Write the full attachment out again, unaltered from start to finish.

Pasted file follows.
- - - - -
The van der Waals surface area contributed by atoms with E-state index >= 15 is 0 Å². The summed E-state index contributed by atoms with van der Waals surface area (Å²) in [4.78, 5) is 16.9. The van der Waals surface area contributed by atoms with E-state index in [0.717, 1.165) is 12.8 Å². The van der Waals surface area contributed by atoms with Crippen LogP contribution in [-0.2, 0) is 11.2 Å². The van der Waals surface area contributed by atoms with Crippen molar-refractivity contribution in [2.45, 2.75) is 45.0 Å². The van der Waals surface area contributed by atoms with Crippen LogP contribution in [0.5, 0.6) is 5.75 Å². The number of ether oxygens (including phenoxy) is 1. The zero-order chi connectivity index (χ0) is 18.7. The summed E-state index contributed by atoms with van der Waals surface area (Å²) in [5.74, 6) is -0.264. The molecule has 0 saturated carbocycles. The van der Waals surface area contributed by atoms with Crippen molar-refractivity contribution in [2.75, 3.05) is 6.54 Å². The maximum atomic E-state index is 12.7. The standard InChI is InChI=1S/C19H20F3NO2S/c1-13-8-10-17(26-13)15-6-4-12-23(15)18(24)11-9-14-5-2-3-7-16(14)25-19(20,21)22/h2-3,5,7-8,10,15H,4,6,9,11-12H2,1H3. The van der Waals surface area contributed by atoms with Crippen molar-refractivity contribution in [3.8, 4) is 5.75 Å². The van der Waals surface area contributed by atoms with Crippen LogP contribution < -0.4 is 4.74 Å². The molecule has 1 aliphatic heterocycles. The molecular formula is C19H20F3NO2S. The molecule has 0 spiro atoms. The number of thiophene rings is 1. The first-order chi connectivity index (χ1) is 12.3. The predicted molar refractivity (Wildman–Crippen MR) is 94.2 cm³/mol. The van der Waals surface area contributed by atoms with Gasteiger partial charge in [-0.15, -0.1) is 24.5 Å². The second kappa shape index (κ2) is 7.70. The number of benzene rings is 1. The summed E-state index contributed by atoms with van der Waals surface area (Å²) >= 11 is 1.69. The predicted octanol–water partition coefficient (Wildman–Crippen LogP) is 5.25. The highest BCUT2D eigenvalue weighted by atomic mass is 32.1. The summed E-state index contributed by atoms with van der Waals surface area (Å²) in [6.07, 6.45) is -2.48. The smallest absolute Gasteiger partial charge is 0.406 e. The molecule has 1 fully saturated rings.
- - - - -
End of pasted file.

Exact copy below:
The van der Waals surface area contributed by atoms with E-state index >= 15 is 0 Å². The summed E-state index contributed by atoms with van der Waals surface area (Å²) in [4.78, 5) is 16.9. The van der Waals surface area contributed by atoms with E-state index in [0.717, 1.165) is 12.8 Å². The van der Waals surface area contributed by atoms with Crippen LogP contribution in [-0.2, 0) is 11.2 Å². The van der Waals surface area contributed by atoms with Crippen molar-refractivity contribution in [2.45, 2.75) is 45.0 Å². The van der Waals surface area contributed by atoms with Crippen LogP contribution in [0.5, 0.6) is 5.75 Å². The number of ether oxygens (including phenoxy) is 1. The zero-order chi connectivity index (χ0) is 18.7. The summed E-state index contributed by atoms with van der Waals surface area (Å²) in [5.74, 6) is -0.264. The molecule has 0 saturated carbocycles. The van der Waals surface area contributed by atoms with Crippen molar-refractivity contribution in [2.75, 3.05) is 6.54 Å². The maximum atomic E-state index is 12.7. The standard InChI is InChI=1S/C19H20F3NO2S/c1-13-8-10-17(26-13)15-6-4-12-23(15)18(24)11-9-14-5-2-3-7-16(14)25-19(20,21)22/h2-3,5,7-8,10,15H,4,6,9,11-12H2,1H3. The van der Waals surface area contributed by atoms with Crippen molar-refractivity contribution in [3.8, 4) is 5.75 Å². The van der Waals surface area contributed by atoms with Crippen LogP contribution < -0.4 is 4.74 Å². The molecule has 1 aliphatic heterocycles. The molecular formula is C19H20F3NO2S. The molecule has 0 spiro atoms. The number of thiophene rings is 1. The first-order chi connectivity index (χ1) is 12.3. The predicted molar refractivity (Wildman–Crippen MR) is 94.2 cm³/mol. The van der Waals surface area contributed by atoms with Gasteiger partial charge in [-0.15, -0.1) is 24.5 Å². The second kappa shape index (κ2) is 7.70. The number of benzene rings is 1. The summed E-state index contributed by atoms with van der Waals surface area (Å²) >= 11 is 1.69. The predicted octanol–water partition coefficient (Wildman–Crippen LogP) is 5.25. The highest BCUT2D eigenvalue weighted by atomic mass is 32.1. The summed E-state index contributed by atoms with van der Waals surface area (Å²) in [6.07, 6.45) is -2.48. The smallest absolute Gasteiger partial charge is 0.406 e. The molecule has 1 fully saturated rings.